Development of depressive symptoms post hip fracture is associated with altered immunosuppressive phenotype in regulatory T and B lymphocytes

Research output: Contribution to journalArticle

Authors

Abstract

Hip fracture is a common physical trauma in older adults that is also associated with a high incidence of new onset depression. The immune system declines with age and is also compromised by physical and psychological stress. This study examined whether hip fracture and depressive symptoms had additive effects upon the aged immune system that might contribute to poor health outcomes after hip fracture. We assessed the frequency of regulatory T cells, Tregs (CD4+ve CD25+ve Foxp3+ve) and IL10 production by CD4 T cells, and the frequency and IL10 production by regulatory B cells, Bregs (CD19+ve CD24hi CD38hi) in 101 hip fracture patients (81 female) 6 weeks after injury and 43 healthy age-matched controls (28 female). 38 hip fracture patients (37%) developed depressive symptoms. Hip fracture did not have an effect on circulating Tregs frequency but a significant reduction in the frequency of Bregs was observed in patients who developed depression compared with non-depressed patients ( p = .001) or healthy controls (p < .001). Bregs also showed a significant decline in IL10 production in depressed hip fracture patients compared with controls (p = .04) and non-depressed patients (p = .01). In contrast, there was an increase in IL10 production by CD4 T cells in hip fracture patients with new onset depression compared to hip fracture patients without depression (p = .04) and healthy controls (p = .02). We conclude that the reduced immunity associated with new onset depression post hip fracture could include a contribution by heightened Tregs function.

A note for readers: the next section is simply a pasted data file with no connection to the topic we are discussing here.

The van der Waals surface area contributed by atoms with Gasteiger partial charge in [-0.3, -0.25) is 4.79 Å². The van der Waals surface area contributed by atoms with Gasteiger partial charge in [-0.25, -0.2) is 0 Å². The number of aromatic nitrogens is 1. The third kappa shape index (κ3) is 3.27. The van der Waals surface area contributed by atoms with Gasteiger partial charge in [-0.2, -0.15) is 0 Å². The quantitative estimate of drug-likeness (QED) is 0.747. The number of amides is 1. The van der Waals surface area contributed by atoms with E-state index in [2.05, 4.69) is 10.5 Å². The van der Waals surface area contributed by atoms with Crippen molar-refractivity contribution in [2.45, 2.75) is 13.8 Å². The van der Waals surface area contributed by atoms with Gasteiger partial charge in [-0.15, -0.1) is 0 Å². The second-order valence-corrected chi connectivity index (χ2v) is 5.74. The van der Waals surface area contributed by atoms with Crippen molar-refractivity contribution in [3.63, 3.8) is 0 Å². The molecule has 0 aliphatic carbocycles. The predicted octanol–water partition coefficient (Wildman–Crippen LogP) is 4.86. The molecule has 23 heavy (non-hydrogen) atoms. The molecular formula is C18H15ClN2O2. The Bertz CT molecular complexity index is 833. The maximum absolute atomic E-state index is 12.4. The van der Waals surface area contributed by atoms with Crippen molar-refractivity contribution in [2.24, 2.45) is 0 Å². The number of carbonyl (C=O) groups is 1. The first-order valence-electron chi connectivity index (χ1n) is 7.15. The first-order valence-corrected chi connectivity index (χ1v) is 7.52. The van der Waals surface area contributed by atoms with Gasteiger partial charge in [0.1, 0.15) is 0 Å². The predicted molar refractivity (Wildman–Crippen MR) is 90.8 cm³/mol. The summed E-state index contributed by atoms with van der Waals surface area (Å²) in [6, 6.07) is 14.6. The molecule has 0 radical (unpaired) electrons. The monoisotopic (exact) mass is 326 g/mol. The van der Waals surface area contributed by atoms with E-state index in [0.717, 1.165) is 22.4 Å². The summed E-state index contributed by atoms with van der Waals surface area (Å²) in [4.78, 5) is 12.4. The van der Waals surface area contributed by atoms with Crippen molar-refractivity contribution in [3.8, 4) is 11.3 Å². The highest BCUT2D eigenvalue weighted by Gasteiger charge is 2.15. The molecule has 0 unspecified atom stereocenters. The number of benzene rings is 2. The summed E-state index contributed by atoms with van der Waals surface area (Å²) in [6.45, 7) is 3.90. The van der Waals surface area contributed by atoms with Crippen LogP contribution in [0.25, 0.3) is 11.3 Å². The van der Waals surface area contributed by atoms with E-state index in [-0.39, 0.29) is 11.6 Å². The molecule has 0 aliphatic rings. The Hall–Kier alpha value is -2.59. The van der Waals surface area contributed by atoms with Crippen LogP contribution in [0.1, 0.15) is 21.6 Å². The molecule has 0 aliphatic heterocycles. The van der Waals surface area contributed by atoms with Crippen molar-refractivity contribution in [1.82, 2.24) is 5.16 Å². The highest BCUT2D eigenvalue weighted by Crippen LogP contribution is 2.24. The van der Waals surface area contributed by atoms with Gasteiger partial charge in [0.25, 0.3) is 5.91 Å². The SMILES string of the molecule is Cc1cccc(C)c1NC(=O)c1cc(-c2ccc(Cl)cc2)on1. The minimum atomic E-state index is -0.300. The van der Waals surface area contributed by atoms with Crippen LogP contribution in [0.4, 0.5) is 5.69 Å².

Details

Original languageEnglish
Pages (from-to)229-239
Number of pages11
JournalBiogerontology
Volume17
Issue number1
Early online date26 Jun 2015
Publication statusPublished - 1 Feb 2016

Keywords

  • Hip fracture, depressiion, regulatory T cell, regulatory B cell, stress, immunesenescence